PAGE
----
For two top presidential prospects in 2016, credibility could be a problem on the campaign trail.
According to a new Bloomberg News poll, 63 percent of Americans say they don't believe New Jersey Gov. Chris Christie's claim that he knew nothing about the George Washington Bridge controversy, in which his top aides ordered the closure of certain access lanes on the bridge in an apparent act of political retribution.
That number includes 43 percent of Republicans who don't believe the brash Republican governor. Sixty-three percent of independents don't believe him, and a whopping 79 percent of Democrats.
Former Secretary of State Hillary Clinton fares only slightly better when it comes to whether or not she knew about a request for additional security at the U.S. diplomatic compound in Benghazi, Libya, ahead of a 2012 attack. Clinton has denied knowing about the request, but more than half of Americans don't believe that.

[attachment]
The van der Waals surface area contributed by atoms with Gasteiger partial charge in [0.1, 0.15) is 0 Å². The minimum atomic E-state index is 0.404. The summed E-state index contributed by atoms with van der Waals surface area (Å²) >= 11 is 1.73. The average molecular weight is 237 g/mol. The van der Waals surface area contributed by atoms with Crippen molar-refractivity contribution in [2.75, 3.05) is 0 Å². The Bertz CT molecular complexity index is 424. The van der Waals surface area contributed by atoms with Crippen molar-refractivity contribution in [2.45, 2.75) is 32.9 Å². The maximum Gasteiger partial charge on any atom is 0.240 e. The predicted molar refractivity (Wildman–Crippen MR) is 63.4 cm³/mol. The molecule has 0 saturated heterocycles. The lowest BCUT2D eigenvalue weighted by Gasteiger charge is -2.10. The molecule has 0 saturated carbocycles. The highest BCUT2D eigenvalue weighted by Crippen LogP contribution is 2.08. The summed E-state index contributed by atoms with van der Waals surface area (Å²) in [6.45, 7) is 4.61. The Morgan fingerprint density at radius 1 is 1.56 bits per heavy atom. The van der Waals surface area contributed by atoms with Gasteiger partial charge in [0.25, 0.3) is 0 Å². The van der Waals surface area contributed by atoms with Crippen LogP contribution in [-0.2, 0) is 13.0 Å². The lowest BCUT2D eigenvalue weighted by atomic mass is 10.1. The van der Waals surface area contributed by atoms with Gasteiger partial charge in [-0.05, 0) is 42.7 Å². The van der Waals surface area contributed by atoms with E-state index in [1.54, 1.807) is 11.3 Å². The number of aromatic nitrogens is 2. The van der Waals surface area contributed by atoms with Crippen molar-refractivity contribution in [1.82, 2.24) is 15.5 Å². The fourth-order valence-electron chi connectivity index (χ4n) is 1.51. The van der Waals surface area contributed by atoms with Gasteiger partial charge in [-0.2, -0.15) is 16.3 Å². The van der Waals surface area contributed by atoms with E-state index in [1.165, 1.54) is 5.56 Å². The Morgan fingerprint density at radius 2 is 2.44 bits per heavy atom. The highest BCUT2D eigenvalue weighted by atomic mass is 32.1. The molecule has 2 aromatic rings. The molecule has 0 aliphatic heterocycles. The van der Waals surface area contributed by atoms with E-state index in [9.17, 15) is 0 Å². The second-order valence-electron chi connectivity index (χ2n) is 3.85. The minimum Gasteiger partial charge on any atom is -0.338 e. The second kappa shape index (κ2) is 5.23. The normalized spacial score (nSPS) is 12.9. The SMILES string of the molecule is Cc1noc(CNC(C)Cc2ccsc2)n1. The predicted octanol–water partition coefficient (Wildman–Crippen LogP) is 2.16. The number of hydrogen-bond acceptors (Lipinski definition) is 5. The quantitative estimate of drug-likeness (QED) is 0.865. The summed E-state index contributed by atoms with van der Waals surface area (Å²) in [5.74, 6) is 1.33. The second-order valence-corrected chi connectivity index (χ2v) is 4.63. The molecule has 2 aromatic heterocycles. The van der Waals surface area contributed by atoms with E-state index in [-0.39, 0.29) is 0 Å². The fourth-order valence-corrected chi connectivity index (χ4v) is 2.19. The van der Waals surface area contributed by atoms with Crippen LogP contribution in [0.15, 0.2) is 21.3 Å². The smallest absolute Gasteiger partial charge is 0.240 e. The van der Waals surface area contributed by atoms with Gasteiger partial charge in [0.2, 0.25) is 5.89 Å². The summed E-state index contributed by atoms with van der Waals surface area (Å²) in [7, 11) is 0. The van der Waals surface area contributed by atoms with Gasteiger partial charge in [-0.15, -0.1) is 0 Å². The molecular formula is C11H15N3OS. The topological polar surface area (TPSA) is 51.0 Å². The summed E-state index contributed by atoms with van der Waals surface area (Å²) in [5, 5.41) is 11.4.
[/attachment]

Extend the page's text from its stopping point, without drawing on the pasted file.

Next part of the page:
That number includes a quarter of Democrats, 57 percent of independents and a full 77 percent of Republicans.
Both politicians have seen their favorability ratings take a toll in recent months. Clinton is down to 56 percent after a high of 70 percent in December 2012, just before she left office. A separate Wall Street Journal/NBC News poll conducted last week revealed a similar 14-point drop among people who had a very or somewhat positive view of her, falling from 58 percent in December 2012 to 44 percent in March, and her negative rating was up from 38 percent in December 2012 to 34 percent now.
According to the Bloomberg News poll, Christie's popularity is down to 32 percent from 50 percent in June, before the bridge scandal unfolded.
Clinton would still beat Christie 52 percent to 39 percent in hypothetical head-to head presidential matchup, with independents favoring her by a razor-thin margin of 45-43 percent.